The following will come as a shock to no one: A team that has three vacancies in its starting rotation and no veterans in its bullpen is planning to concentrate its off-season efforts on pitching.
The Texas Rangers, the pitching-starved team in question, will look at some positions players as they tinker with their 2018 lineup, but they will be among the most active teams this winter in the pitching market.
No matter how slick general manager Jon Daniels believes he can talk teams into trades, he can’t build a competitive roster without wading into the deep end of free agency.
Free agents can begin to talk with all 30 clubs after the five-day window teams have to negotiate with their own free agents expires at 4 p.m. Monday.
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Heading the list of available pitchers is, despite what just happened to him in the World Series, former Rangers right-hander Yu Darvish. Really.
But is he topping the Rangers’ list of off-season targets? No. Fellow Japanese star Shohei Otani is, but Otani isn’t a free agent.
Here’s a look at five free-agent pitchers the Rangers could potentially chase this off-season.
1. Alex Cobb
The Rangers saw enough value in Cobb last off-season that they were linked to him via a trade with Tampa Bay, despite facing his first full season after Tommy John surgery. After a successful season, he hits the open market still coveted by the Rangers.
There will be value there, too. The right-hander just turned 30 and is coming off a season in which he made only $4.2 million. He will get a steep raise, but not steep enough to be out of the Rangers’ tighter budget range.
Cobb throws a sinker, which the Rangers like, has a funky delivery that can throw off hitters’ timing, and finished strong over the final two months. He figures to have better command — fewer walks and more strikeouts — going forward.
2. Lance Lynn
MLB Trade Rumors’ best guess is that this former St. Louis Cardinals pitcher ends up with the Rangers on a four-year, $56 million deal.
Lynn, like Cobb, is also coming off his first full season after Tommy John surgery and is also 30. Aside from the elbow reconstruction, Lynn has been a durable starter who eats innings.
He’s also coming off a season in which he walked more hitters than he normally has while fanning fewer and surrendering more homers. Who didn’t in the season of the home run?
He should be better in Year 2 after Tommy John, but those improvements could be countered by a switch in leagues.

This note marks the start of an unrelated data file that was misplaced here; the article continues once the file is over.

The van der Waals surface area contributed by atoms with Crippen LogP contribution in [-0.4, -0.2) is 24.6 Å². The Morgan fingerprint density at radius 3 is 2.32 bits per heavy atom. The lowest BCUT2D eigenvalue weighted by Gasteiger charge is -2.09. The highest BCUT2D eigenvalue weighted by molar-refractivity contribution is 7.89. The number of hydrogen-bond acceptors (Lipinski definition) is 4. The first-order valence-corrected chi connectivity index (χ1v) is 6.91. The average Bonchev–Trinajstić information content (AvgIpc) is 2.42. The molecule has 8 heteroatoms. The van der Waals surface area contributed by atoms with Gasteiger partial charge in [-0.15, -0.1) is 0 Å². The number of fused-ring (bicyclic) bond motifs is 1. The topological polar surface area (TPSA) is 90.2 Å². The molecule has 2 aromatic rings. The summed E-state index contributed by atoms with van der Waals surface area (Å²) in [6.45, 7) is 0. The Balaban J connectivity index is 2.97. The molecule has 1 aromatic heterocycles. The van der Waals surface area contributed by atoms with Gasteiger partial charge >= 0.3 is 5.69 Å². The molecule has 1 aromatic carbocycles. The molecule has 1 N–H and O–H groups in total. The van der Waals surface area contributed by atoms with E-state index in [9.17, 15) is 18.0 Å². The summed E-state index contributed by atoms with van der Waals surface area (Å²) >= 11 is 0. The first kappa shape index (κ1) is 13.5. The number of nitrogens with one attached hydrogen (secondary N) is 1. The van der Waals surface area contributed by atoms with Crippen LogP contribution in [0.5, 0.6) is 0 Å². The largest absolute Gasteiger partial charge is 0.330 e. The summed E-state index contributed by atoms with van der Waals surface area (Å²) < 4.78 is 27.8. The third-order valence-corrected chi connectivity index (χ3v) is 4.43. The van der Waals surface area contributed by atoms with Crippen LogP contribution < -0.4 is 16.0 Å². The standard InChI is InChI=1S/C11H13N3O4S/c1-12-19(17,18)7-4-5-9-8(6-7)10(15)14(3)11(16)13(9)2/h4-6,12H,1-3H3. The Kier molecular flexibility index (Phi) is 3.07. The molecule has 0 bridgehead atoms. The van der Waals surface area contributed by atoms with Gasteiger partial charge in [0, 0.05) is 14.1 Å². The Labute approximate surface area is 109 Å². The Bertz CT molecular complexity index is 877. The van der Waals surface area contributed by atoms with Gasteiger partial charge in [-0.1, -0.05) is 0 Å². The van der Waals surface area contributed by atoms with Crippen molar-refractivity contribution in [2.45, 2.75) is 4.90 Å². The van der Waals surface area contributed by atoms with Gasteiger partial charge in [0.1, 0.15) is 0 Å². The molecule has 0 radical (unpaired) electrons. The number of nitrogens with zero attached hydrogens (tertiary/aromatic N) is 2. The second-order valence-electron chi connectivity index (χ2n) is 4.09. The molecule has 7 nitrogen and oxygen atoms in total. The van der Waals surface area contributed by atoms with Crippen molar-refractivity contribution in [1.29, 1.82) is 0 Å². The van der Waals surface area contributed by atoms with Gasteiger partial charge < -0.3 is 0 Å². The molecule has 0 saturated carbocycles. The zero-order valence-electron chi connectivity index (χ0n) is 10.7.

3. Yu Darvish
Some team out there, a contending team with a big budget, is going to make the first-time free agent an offer he can’t refuse. The Rangers will be in contact with agent Joel Wolfe, but the Darvish price tag will have to tumble.
It probably did after Games 3 and 7 of the World Series, when Darvish recorded 10 outs and allowed nine runs. Reasons for his demise have run the gamut — he’s not a true ace (that was established), he had stage fright (too easy), he was fatigued after his heaviest workload since 2013 (possible), the World Series balls were a bad match for his slider (excuse).
But he can help a team get to the postseason, which he’s done three times now in five seasons. His stuff can be ace-worthy. The Rangers know him well, and he knows them.
It’s not out of the question.
4. Andrew Cashner
Cashner gambled on himself in 2017 to get a second crack at free agency, and he posted one of the best seasons of his career.
Health will always be the main concern with Cashner, who made two trips to the disabled list in 2017 in his first season with the Rangers. He made $10 million, so he could push upwards of $14 million-$18 million per season in his new deal.
Other questions, like his higher walk rate and lower strikeout rate, could also dog him. After converting to a sinker, the lower number of strikeouts are by design. The walks were not by design, and the Rangers want to see their pitchers strike out more and walk fewer.
Nevertheless, the Rangers should at least see what it will take to keep the native Texan and former TCU star. Speaking of former TCU stars, Jake Arrieta is a free agent, but might be out of the Rangers’ price range.
5. Addison Reed
As closers go, Reed really isn’t one. He has closed games in the past, but he has been at his best the past two seasons as a set-up man.
But the Rangers can’t ignore that he will come cheaper than Wade Davis and Greg Holland, the top free-agent closers, and they also can’t ignore that Reed has impeccable control and hardly walks hitters.
Experienced in both leagues, he finished last season in Boston setting up Craig Kimbrel. If Daniels is going to make a splash on a reliever, which he seldom does, Reed could be more in his comfort zone.